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Masked gunmen of the pro-Iranian Shiite Muslim Hezbollah party in the village of Sohmor, Lebanon, in 1989. Photo: AP

The Obama administration railroaded a U.S. effort to dismantle a Hezbollah drug-trafficking scheme since it conflicted with aspirations to strike a nuclear deal with Iran, according to a Politico report by Josh Meyer.

What happened: The Drug Enforcement Agency's top-secret effort to trace the trafficking found links to state sponsors in Iran. Requests that the DEA's team put in at the Departments of State, Justice, and Treasury to advance the investigation were delayed or denied. Officials have said publicly they believed roadblocks were constructed for political reasons, namely, to keep conversations about a nuclear deal with Iran going.

  • "During the negotiations, early on, they [the Iranians] said listen, we need you to lay off Hezbollah, to tamp down the pressure on them, and the Obama administration acquiesced to that request…It was a strategic decision to show good faith toward the Iranians in terms of reaching an agreement," a former CIA officer told Politico.
  • "[T]hese [Hezbollah-related] investigations were tamped down for fear of rocking the boat with Iran and jeopardizing the nuclear deal," Katherine Bauer, a Treasury official in the Office of Terrorist Financing told the House Committee on Foreign Affairs last February.
  • Within months of Obama's announcement of the successfully-forged Iran nuclear deal, some of the most senior officials on the project, including the DEA agent who supervised it, were transferred to other assignments.

Former officials denied to Politico that they provided roadblocks to the campaign to end Hezbollah's drug-trafficking. One former national security official in the Obama administration suggested members of the DEA project were simply speculating about political motivations.

An Obama spokesperson, Kevin Lewis, told Politico: "There has been a consistent pattern of actions taken against Hezbollah, both through tough sanctions and law enforcement actions before and after the Iran deal."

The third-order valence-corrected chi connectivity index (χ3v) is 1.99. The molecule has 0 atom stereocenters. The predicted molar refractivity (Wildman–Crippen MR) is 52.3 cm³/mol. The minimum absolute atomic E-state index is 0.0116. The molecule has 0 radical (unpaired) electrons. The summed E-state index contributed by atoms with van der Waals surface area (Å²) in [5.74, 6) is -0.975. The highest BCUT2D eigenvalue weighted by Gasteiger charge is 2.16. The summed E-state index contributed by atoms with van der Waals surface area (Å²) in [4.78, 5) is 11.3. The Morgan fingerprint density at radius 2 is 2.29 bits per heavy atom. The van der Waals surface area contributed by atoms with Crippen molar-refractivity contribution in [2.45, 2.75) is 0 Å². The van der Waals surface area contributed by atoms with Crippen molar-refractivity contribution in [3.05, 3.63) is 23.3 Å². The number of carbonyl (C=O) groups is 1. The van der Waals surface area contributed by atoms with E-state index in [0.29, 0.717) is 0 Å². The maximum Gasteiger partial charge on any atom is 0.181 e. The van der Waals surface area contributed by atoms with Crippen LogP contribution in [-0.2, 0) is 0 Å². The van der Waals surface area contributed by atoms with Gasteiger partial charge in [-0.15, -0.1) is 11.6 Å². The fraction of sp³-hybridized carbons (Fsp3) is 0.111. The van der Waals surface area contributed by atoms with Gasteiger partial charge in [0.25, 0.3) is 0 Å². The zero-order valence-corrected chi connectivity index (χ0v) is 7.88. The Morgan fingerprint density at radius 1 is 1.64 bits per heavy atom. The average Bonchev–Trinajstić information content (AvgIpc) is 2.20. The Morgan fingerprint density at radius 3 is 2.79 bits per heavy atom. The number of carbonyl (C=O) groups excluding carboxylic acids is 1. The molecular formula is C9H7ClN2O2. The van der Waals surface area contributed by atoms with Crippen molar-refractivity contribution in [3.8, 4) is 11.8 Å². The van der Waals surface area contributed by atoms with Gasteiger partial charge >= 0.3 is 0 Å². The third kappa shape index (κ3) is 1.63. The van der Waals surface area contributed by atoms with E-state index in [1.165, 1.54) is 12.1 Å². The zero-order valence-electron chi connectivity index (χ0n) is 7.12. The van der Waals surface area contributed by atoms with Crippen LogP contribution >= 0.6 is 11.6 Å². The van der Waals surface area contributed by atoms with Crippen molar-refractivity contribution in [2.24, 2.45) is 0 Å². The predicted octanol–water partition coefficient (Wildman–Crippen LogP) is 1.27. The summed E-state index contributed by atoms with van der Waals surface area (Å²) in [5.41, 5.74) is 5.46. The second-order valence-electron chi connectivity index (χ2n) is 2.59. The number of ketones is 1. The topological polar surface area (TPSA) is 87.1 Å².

Why it matters: Losing sight of this project has cost the U.S. Not only has the U.S. government reportedly lost track of this drug-trafficking campaign, which is believed to still operate, it has also reportedly lost insight into other criminal activities around the world. That includes Hezbollah's conspiracies with the Iranian, Syrian, Venezuelan, and Russian governments.

On a grander scale, Hezbollah is working with Iran, Russia, and Bashar al-Assad's regime in Syria and trains Shiite militants that seek to undermine the U.S. in Iraq, per U.S. officials.

Go deeper

Dan Primack, author of Pro Rata
53 mins ago - Economy & Business

Trump blocks banks from limiting loans to gun and oil companies

Illustration: Sarah Grillo/Axios

Big banks are no longer allowed to reject business loan applicants because of the industry in which they operate, according to a new rule finalized on Thursday by the Trump administration.

Why it matters: Wall Street has curtailed its exposure to industries like guns, oil and private prisons, driven by both public and shareholder pressures. This new rule could reverse that trend.

Former FDA commissioner: "Reliable drug supply is absolutely critical"

Axios' Caitlin Owens and former FDA commissioner Mark McClellan. Photo courtesy of Axios Events

Having a reliable supply of pharmaceutical drugs throughout America will be "absolutely critical" to boosting affordability in health care during the Biden administration, former Food and Drug Administration (FDA) commissioner Mark McClellan said at a virtual Axios Event on Friday.

The big picture: McClellan, who served under President George W. Bush, says drugs having limited supply and limited competition leads to elevated pricing. He considers drug supply to be a national security and public health issue.

Felix Salmon, author of Capital
4 hours ago - Economy & Business

Americans are still spending money

Source: Census Bureau; Chart: Axios Visuals

Americans spent more money at stores and restaurants in 2020 than they did in 2019 — even in the face of a devastating global pandemic that shut down broad sectors of the economy.

Why it matters: The monthly retail sales report this morning came in well below expectations, and showed consumer spending falling on a seasonally-adjusted basis. Total expenditures were still higher in December 2020 than they were a year previously, however.

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